The primacy question festered among the several bishops over the centuries until a determined band of desert nomads in Saudi Arabia subdued all comers and established Islam. While Germanic and Caucasian migrations had weakened the Roman hold on Western Mediterranean real estate, the Muslim armies swept across northern Africa, the Middle East and into Turkey. Of the five major Christian Bishoprics, the Muslims controlled three: Jerusalem, Antioch, and Alexandria. Just like an Agatha Christie mystery: “then, there were two!” The rivalry deepened.
Rome never backed off their position about primacy. By 1054 CE, the Constantinople Bishop, Patriarch Michael Cerularius, was fed up. Pope Leo IX had sent a letter defending his position, which Michael took as an affront to the Eastern Church. Michael closed the Latin churches in Constantinople. Leo’s agent excommunicated Michael, who promptly excommunicated Leo (who had already died). The Church was wrenched apart. This was the famous “Great Schism”. To this day, East is Orthodox and West is Catholic. His Broken Body: Understanding and Healing the Schism between the Roman Catholic: An Orthodox Perspective – Expanded Edition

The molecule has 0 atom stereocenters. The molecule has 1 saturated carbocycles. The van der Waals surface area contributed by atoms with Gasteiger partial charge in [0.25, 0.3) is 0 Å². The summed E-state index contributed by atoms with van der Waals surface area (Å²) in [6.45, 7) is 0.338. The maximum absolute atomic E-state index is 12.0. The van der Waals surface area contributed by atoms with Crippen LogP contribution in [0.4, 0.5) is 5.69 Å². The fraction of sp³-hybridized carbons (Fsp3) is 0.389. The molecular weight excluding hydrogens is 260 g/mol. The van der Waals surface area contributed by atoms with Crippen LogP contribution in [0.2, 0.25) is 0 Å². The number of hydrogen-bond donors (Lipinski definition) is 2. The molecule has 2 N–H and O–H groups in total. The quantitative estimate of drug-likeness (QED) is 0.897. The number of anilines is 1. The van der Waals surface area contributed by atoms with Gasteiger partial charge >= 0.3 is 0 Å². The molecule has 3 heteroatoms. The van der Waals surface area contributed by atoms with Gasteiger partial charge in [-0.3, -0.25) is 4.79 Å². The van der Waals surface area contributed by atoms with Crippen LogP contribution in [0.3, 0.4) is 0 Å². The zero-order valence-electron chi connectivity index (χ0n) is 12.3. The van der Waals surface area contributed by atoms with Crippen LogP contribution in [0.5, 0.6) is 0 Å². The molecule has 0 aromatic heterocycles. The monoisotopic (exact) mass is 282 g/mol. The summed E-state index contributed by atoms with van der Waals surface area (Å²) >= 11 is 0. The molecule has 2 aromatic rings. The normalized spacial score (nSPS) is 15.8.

It wasn’t until 1965 that the Roman and Orthodox churches declared an end to the mutual excommunication and attempted to display some reconciliation. However, Rome has never relented on its claim of primacy. So, don’t expect a complete celebration anytime soon.
The other aspect of Matthew’s verse is the doctrine of papal infallibility. This is not just a question about the intelligence of papal pronouncements. It basically means that to be connected with God and to have any hope of salvation, you have to have the Roman Catholic Church and Pope on your side. By 1517 CE, after centuries of disappointing popes mired in war, corruption, greed, and power politics, a young German priest in Wittenberg came to the conclusion that the Church and the Pope were not essential for a healthy relationship with God. Here I Stand: A Life of Martin Luther
Martin Luther’s challenge sparked the Reformation, the Counter-Reformation, and about 130 years of wars across Europe. (See the article “Sweden’s Fifteen Minutes of Fame” in the Baltic cruise section.) At its heart, the controversy was more about the authority of the Pope than about the lessons of the New Testament. Again, the European Christian Church suffered a significant defection of Protestant faiths that remains to this day. The Reformation
It is interesting to speculate how the impact of Christianity and the Christian Church might have been different if it had remained one unified faith. The landscape of Europe is cluttered with church spires, cathedral towers and minarets, as well as battlefields, border checkpoints, and some lingering rivalries that attest to the price of its fractured parts.
With much of your cruise itinerary winding through Protestant Germanic Europe and Orthodox Eastern Europe, many of the historic and cultural attractions you will visit will relate to these controversies. The overlap of sovereign and ecclesiastical politics has been pervasive. And it all stems from 55 words of scripture.